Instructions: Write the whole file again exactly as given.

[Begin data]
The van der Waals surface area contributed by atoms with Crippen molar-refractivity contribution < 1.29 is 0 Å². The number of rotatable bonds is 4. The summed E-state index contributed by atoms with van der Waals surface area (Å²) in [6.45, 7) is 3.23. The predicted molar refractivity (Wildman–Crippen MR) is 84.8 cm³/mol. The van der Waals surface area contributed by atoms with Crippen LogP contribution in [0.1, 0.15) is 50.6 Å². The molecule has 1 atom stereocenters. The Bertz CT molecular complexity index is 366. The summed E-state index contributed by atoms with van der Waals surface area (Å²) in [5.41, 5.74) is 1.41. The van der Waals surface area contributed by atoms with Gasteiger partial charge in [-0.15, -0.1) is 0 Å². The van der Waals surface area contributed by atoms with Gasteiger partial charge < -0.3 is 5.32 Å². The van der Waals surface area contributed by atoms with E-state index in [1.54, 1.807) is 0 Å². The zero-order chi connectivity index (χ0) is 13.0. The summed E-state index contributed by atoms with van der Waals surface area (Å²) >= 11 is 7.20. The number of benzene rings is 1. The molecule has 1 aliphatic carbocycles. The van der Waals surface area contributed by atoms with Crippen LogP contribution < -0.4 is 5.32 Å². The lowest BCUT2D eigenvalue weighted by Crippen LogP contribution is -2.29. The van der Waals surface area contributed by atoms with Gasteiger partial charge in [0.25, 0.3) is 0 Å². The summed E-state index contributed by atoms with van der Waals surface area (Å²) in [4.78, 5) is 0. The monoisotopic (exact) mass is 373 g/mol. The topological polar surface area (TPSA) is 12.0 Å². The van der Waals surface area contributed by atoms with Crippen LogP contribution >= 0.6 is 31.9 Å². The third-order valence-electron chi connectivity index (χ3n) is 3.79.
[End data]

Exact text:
The van der Waals surface area contributed by atoms with Crippen molar-refractivity contribution < 1.29 is 0 Å². The number of rotatable bonds is 4. The summed E-state index contributed by atoms with van der Waals surface area (Å²) in [6.45, 7) is 3.23. The predicted molar refractivity (Wildman–Crippen MR) is 84.8 cm³/mol. The van der Waals surface area contributed by atoms with Crippen LogP contribution in [0.1, 0.15) is 50.6 Å². The molecule has 1 atom stereocenters. The Bertz CT molecular complexity index is 366. The summed E-state index contributed by atoms with van der Waals surface area (Å²) in [5.41, 5.74) is 1.41. The van der Waals surface area contributed by atoms with Gasteiger partial charge in [-0.15, -0.1) is 0 Å². The van der Waals surface area contributed by atoms with Gasteiger partial charge < -0.3 is 5.32 Å². The van der Waals surface area contributed by atoms with E-state index in [1.54, 1.807) is 0 Å². The zero-order chi connectivity index (χ0) is 13.0. The summed E-state index contributed by atoms with van der Waals surface area (Å²) >= 11 is 7.20. The number of benzene rings is 1. The molecule has 1 aliphatic carbocycles. The van der Waals surface area contributed by atoms with Crippen LogP contribution < -0.4 is 5.32 Å². The lowest BCUT2D eigenvalue weighted by Crippen LogP contribution is -2.29. The van der Waals surface area contributed by atoms with Gasteiger partial charge in [0.25, 0.3) is 0 Å². The summed E-state index contributed by atoms with van der Waals surface area (Å²) in [4.78, 5) is 0. The monoisotopic (exact) mass is 373 g/mol. The topological polar surface area (TPSA) is 12.0 Å². The van der Waals surface area contributed by atoms with Crippen LogP contribution >= 0.6 is 31.9 Å². The third-order valence-electron chi connectivity index (χ3n) is 3.79.